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PSYC 364 Quiz 3
Terms in this set (73)
Three aspects of color
Hue, brightness, saturation
determined by wavelength (color)
determined by the amount of light (bright-dark)
how much of a hue is present
pale, washed out (less saturated)- vivid (saturated)
light that cannot be decomposed into any other colors (e.g. red, green)
light consisting of combination of some pure lights (e.g., yellow= red+ green)
can be used to predict the color produced by mixing different colors
Non spectral color
color that is not in the color circle
e.g. purple= red+ violet
any two color lights that together make up white light
Additive mixture (mixture of color lights)
A new color is produced by the addition of wavelengths
Subtractive color mixture (mixture of color inks)
A new color is produced by the subtraction (absorption) of wavelength. (each link contains pigments that absorb particular wavelength)
(Young Helmholtz theory) We see the colors as we see because we have three types of cones.
The response of the receptor conveys information about how much light is absorbed, not about the wavelength of the absorbed light. Two factors affecting the amount of light absorbed: 1. wavelength and 2. intensity
Monochromacy (one color)
eyes with only one type of cone pigment. An eye with one type of cone pigment cannot see color, because with the proper adjustment of intensities, all wavelengths could be made to affect the receptor in exactly the same way. Everything looks various shades of gray. (think 50 shades of grey was a monogamous relationship)
Three types of cones are good enough to perserve the wavelength information and most efficient
Trichromacy: S type
Blue cones. Sensitive to short wavelength (think short blue smurfs)
Trichromacy: M Type
Green cone. Sensitive to medium wavelength (think medium size pickle)
Trichromacy: L Type
Red cone. Sensitive to long wavelength (long periods)
Dichromacy: Two colors
Eyes with two types of cone pigments can distinguish some color
A single particular wavelength of light that produces exactly the same pair of responses between two cones (think neutral, mediator)
Red cone cells detective (P.R. Puerto Rico)
Green cone cells detective (D.G. Dangerous Gangsters)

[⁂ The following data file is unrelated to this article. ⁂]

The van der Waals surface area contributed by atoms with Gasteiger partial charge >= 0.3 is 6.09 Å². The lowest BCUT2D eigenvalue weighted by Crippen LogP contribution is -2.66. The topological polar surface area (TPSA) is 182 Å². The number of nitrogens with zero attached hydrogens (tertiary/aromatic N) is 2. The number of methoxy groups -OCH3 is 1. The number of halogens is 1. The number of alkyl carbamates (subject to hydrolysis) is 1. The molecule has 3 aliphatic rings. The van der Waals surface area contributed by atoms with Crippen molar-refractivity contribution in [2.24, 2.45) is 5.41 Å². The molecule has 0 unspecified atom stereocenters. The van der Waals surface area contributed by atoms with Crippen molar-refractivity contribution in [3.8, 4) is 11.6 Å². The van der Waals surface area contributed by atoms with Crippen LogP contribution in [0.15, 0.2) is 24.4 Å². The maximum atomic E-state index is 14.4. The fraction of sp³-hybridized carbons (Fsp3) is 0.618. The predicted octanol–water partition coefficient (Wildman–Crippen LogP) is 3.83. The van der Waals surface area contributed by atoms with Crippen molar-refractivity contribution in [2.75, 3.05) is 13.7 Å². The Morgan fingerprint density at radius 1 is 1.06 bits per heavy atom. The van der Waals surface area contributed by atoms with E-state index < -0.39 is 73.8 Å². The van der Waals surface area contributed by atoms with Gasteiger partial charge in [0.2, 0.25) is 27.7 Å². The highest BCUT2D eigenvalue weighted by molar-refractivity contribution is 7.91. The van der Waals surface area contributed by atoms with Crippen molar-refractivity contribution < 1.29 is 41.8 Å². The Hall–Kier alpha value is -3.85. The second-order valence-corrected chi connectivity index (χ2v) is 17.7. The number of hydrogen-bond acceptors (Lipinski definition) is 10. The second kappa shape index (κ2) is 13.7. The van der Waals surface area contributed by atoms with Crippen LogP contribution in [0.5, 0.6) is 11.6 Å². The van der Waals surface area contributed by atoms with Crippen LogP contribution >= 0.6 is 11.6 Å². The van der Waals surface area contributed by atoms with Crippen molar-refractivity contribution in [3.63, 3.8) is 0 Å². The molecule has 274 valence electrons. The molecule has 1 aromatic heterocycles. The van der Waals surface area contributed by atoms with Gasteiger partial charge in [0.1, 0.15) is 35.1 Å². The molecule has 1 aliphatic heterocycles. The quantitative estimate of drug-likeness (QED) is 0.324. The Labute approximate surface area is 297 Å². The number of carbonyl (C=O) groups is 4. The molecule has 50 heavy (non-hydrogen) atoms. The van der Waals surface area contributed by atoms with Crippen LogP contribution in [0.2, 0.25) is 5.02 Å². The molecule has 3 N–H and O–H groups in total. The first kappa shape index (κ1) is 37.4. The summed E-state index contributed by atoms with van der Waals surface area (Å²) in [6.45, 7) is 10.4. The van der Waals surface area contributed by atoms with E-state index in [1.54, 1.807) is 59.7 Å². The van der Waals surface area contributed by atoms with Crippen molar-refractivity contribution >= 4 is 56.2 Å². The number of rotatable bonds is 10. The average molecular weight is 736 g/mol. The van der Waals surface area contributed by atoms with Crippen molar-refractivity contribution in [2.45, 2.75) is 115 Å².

Blue cone cells detective (T.B. TB Shots)
Three types of cones, but the sensitivity to particular wavelengths is not normal
A change in color appearance brought about by juxtaposing particular color pairs
An illusory color produced by exposure to an intense stimulus. If you look at red for a while and then look at white paper, we see green.
Three color opponent processes: Achromatic channel
black (-) - white(+) channel respond positively to white light and negatively to the absence of light (B is a - because it comes first in the A-Z)
Three color opponent processes: Chromatic channel (b/y)
blue (-) - yellow (+) channel respond positively to yellow light and negatively to blue. (think A-Z)
Three color opponent processes: Chromatic channel (r/g)
red (+) - green (-) channel respond positively to red and negatively to green (Think A-Z, R is after G so it is greater +)
Color opponent cells: Positive response
(+) increase firing rate compared to the baseline level
Color opponent cells: Negative response
(-) decrease firing rate
e.g. G+R: Green center (+) and red surround (-)
Double opponent cells
Color perception in V4
Cells in V4 compare the wavelength in their receptive fields with the wavelength in other fields, whereas cells in earlier stages respond to only local wavelength in their receptive field
impairement in color perception due to damage to V4 (Achromatopsia is different from color blindness)(A: not; Chrom:color; Opsia: Sight)
Achromatopsia: Partial damage
makes color dirty or washed out (less saturated)
Achromatopsia: Hemisphere dependent
damage to V4 in right hemisphere would make objects in LVF colorless, where as objects in RVF intact.
color of a surface is perceived as constant even when illuminated in different lighting conditions and even thought the physical wavelength composition of light reflected from a surface can be shown to differ under different conditions (cf. lightness constancy)
Color constancy may be achieved by cells in V4
Detecting shifts in relative positions of retinal image
When a dot moves slowly in a dark room, we are not certain if it is moving (Threshold:2.5mm per second) Detection of movement is improved when a frame of reference is introduced.
ex. a square frame around the target
In a dark room, a small spot of light appears to drift slowly when observers gaze upon it for a while. (Auto: self; Kin: motion)